With many European airlines filing for bankruptcy and given the demand for air travel, bigger airlines are set to reap in the benefits. Expect ticket prices to shoot up since fewer air seats will be available.
With some of Europe’s struggling carriers falling like dominoes, including Alitalia, Air Berlin and Monarch Airlines, the region’s biggest airlines are set to rake in bigger profits.
The collapse of these three airlines have given their rivals an opportunity to snap up pilots, the much prized airport slots as well as airplanes. With reduced airplane seats available in the market, airlines are likely to push up the price of flights, thus easing the pressure on their profit earnings, which has plagued the industry for several years.
This shakeout is likely to result in consolidation taking place in the industry and is expected to whittle down the number of European airlines to numbers more on a par with North America.
“The rationalization of financially inefficient capacity is good for the industry as a whole,” said Gerald Khoo, an analyst with Liberum.
Expectations that the challenging environment for large, traditional European airlines is starting to ease has helped their shares outperform rivals.
Shares of Air France KLM have surged by 163%, Lufthansa’s by 98% while British Airways’ shares have risen by 38%.
These airlines have already started to talk about a turnaround in ticket prices since fewer seats are available in the market. The collapse of Monarch will help them boost ticket prices even more.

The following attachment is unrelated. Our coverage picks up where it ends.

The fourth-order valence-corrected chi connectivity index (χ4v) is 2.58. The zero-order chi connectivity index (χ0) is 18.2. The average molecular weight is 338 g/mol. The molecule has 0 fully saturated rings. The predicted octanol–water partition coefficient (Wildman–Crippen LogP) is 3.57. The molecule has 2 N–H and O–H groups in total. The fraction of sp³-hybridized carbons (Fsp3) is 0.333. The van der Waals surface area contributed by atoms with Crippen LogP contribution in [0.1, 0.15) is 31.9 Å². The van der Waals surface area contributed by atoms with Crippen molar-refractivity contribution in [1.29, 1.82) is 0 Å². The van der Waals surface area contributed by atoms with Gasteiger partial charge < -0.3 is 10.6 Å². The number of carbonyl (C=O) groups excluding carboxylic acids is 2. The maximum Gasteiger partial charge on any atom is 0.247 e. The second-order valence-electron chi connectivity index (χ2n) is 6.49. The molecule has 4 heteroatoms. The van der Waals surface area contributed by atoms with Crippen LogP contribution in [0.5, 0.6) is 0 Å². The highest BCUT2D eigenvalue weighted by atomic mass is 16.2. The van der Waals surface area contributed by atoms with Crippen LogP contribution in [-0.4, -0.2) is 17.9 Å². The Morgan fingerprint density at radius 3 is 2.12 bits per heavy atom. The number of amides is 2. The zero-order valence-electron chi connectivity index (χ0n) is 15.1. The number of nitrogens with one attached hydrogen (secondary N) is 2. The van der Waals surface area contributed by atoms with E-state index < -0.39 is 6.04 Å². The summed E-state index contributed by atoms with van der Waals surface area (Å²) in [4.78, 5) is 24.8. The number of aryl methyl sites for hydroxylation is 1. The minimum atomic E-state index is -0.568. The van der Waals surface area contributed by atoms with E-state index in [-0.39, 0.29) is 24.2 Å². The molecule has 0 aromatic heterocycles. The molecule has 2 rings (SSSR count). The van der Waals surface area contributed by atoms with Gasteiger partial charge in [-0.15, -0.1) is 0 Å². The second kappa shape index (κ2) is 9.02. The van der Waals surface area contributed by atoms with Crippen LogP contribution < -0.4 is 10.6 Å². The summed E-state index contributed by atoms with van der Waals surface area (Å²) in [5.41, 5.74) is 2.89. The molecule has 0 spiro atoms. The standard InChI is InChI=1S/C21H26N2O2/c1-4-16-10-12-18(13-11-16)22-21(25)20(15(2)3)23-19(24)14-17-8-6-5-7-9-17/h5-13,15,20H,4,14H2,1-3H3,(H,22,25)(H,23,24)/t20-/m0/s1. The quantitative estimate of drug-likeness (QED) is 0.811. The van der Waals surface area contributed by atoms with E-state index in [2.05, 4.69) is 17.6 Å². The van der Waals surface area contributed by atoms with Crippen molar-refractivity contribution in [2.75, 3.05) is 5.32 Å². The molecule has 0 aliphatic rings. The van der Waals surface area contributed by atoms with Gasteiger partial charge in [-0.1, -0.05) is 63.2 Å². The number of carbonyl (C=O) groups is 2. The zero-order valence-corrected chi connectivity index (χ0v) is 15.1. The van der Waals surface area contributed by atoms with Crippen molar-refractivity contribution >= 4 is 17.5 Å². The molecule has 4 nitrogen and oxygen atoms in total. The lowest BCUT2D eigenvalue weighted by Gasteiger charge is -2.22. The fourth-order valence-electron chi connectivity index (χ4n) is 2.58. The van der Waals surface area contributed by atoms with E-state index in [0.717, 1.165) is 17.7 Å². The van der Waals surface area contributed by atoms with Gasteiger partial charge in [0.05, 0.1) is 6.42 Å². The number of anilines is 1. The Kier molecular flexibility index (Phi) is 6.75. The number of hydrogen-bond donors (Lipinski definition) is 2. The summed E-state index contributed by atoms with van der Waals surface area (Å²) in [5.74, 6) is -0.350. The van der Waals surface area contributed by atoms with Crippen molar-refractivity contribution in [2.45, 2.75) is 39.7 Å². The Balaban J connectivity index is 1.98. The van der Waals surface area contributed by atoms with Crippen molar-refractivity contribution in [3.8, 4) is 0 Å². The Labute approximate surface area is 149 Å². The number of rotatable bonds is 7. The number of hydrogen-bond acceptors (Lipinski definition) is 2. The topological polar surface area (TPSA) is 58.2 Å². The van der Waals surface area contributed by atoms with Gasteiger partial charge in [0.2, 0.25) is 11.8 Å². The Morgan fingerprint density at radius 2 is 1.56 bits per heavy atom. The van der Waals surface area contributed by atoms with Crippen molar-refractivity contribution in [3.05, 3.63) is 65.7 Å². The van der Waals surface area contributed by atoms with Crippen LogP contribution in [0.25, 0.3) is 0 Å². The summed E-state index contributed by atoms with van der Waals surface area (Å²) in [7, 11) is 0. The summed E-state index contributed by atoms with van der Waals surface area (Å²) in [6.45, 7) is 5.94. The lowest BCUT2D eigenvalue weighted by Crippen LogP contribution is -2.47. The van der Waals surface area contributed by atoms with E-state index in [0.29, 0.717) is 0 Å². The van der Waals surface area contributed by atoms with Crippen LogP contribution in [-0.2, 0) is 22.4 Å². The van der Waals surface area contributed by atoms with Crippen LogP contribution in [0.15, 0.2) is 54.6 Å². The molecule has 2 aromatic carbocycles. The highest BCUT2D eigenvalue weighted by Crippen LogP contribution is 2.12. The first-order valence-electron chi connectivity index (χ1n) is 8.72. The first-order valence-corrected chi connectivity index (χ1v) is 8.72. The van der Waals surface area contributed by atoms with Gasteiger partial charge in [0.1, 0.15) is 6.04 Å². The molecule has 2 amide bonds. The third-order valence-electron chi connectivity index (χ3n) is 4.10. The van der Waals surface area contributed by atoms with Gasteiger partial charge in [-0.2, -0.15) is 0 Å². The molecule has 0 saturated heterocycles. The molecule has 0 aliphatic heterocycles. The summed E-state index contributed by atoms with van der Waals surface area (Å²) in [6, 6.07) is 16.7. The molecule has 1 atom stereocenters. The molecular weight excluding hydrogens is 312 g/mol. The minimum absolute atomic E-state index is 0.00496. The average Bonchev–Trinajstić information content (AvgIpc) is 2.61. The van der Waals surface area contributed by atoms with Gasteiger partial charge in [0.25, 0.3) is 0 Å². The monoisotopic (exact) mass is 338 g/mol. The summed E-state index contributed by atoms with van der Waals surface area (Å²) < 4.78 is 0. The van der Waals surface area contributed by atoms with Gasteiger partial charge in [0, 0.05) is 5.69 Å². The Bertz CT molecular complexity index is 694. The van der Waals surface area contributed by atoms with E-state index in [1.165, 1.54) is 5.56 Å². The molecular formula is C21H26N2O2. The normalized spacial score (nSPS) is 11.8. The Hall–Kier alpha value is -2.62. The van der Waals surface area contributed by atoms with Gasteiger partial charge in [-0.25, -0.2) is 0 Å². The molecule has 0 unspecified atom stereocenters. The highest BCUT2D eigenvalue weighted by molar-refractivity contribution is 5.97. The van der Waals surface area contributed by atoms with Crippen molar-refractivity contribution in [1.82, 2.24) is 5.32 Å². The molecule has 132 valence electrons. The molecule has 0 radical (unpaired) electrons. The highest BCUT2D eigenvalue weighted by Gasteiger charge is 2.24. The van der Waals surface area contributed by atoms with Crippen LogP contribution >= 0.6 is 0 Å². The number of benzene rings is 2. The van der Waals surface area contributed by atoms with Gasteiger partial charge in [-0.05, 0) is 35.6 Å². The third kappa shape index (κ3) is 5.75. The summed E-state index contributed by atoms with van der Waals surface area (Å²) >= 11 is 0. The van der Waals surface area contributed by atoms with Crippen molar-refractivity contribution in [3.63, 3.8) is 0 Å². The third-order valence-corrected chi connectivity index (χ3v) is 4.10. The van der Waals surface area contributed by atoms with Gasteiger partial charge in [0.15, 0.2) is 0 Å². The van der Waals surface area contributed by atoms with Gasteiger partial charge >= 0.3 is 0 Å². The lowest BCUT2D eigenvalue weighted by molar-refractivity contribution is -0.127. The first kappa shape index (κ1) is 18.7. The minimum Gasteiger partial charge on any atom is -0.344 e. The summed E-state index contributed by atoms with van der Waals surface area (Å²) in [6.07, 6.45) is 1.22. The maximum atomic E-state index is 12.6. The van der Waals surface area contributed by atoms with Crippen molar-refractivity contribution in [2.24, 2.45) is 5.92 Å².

As per Andrew Lobbenberg, an analyst at HSBC, the European short-haul market is set to grow by 3.2% this winter against an earlier forecast of 7.3%. The fall in growth rates have been largely attributed to the collapse of Monarch, Air Berlin and Alitalia.
“The present circumstances will be trying for Monarch staff, management and passengers, let alone former shareholders. Yet its exit will be supportive for industry unit revenues,” wrote Lobbenberg in a note.
“Europe will consolidate in the same way as the North American market has. That’s partly what the whole Air Berlin thing is,” said Michael O‘Leary. CEO of Ryanair after Air Berlin, the German carrier filed for insolvency in August.
He predicts there will be only 4 to 5 airline groups in Europe in the next five years, which include, Ryanair, Air France-KLM, Lufthansa, IAG, and possibly easyJet.